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From Push to Pull – Perfecting the Means

What is “hybrid mode” supply management? A recent article that covered a study by AMR Research describes it as a mixed manufacturing mode that lies somewhere between a make-to-stock (MTS) mode and a make-to-order (MTO) or engineer-to-order (ETO) mode (1). To appreciate the significance of the hybrid mode, it is important to understand that the role of supply management and customer fulfillment management varies from one mode to another. This variance is explained below (2):

  • Make-to-Stock (MTS): The supply management process stretches from the acquisition of raw materials to deployment of finished goods inventories into the channel, while the customer fulfillment process involves taking an order and delivering it to the customer.
  • Make-to-Order (MTO) or Assemble-to-Order (ATO): The supply management process covers staging the raw materials or semi-finished sub-assemblies throughout the supply network, while the customer fulfillment includes taking an order, doing final assembly, and delivering the product to the customer.
  • Engineer-to-Order (ETO): The customer fulfillment process includes all the steps in the MTO and ATO strategy, as well as product development, engineering or configuration, and some sourcing steps.

As the article notes, the mixing of these networks is becoming more and more common – but not without consequence. Many companies are transitioning from their old push system to a pull system in an effort to minimize unnecessary operations and inventory costs and maximize customer service. However, in their attempt to create a demand driven supply chain, the AMR study notes, companies often fail to configure their processes as rapidly as they configure their physical networks. As a result, the hybrid mode of supply management emerges.

AMR’s study found that some companies in this hybrid mode have incurred up to a 5 percent higher supply chain operations cost with up to 30 percent higher inventory and significantly lower customer service (1).

As Albert Einstein once said, “A perfection of means, and confusion of aims, seems to be our main problem.” In the past, conventional wisdom led many operations managers to focus primarily on operating their business as efficiently as possible. They believed they could be most successful if they strived for high product volume, high product standardization and a continuous process. But turbulent demand left them with excess inventory. While efficiency will always be important for operations, if customers don’t buy what the efficient operations are producing, then the efficiency metric isn’t really gauging the profit constraint.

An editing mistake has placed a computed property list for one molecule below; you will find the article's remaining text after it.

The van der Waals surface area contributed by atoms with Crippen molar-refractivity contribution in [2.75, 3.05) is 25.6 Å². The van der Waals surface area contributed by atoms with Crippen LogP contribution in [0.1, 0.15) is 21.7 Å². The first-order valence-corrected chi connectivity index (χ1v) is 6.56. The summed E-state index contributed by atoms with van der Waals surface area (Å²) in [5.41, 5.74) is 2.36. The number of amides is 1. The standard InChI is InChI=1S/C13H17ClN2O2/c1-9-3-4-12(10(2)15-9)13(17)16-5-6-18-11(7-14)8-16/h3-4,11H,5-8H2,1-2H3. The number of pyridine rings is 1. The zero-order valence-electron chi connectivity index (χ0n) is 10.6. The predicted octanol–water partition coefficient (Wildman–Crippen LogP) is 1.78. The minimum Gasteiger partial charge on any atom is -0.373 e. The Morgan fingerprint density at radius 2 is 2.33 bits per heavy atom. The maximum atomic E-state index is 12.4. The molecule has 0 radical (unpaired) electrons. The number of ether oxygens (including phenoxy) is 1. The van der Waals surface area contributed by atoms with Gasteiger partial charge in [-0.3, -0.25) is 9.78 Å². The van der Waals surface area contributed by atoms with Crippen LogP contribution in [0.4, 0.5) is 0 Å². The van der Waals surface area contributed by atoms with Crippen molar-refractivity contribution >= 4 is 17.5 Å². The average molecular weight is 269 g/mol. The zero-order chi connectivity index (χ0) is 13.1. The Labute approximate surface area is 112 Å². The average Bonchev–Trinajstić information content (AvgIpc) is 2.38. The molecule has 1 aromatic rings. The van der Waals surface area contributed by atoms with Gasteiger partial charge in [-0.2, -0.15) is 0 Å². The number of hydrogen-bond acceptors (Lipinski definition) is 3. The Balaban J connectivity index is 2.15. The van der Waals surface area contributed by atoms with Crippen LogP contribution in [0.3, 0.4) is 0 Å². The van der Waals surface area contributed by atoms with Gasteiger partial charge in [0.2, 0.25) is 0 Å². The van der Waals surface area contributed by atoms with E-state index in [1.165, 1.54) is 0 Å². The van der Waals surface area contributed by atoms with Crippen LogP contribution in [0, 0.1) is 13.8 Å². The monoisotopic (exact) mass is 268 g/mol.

Hence, many companies desire to switch from push supply chains to pull supply chains. But they have had trouble doing this across the entire supply network. Take, for example, a company with a desire to expand into a new market. Suppose the new market requires its order winners to have an MTO operation. If the company wants to be competitive, then it will accommodate the customer’s needs. It will begin to do this at the front end of the supply chain. But at some point toward the rear of the supply chain, production is still dedicated to forecast. Thus, the hybrid mode is born: the front of the supply chain operates in MTO mode and the back end operates in MTS mode. Since the company did not implement this new MTO strategy across the extended supply network and processes, it is likely that the expansion will result in higher costs, higher inventories and lower customer service (1).

According to AMR’s research, most companies (over 60% of those surveyed) operate in a hybrid mode. So what should they do? AMR offers the following advice (1):

With respect to performance expectations, set the dynamic process boundaries for customer fulfillment and the supply management of different modes.

  1. Operate with blurred lines of separation between customer fulfillment and supply chain management.
  2. Separate supply management and customer fulfillment processes and strategies and create a solution using existing applications.
  1. If this advice doesn’t make sense, then perhaps Albert Einstein was right. If it does make sense, then it seems all that is left is to “perfect the means.” No easy task.


(1) Anonymous. (April, 2003) Hybrid mode supply management is the answer to demand driven supply chains.

(2) Asgekar, V. (October, 2002) Finding supply chain strategies that fit.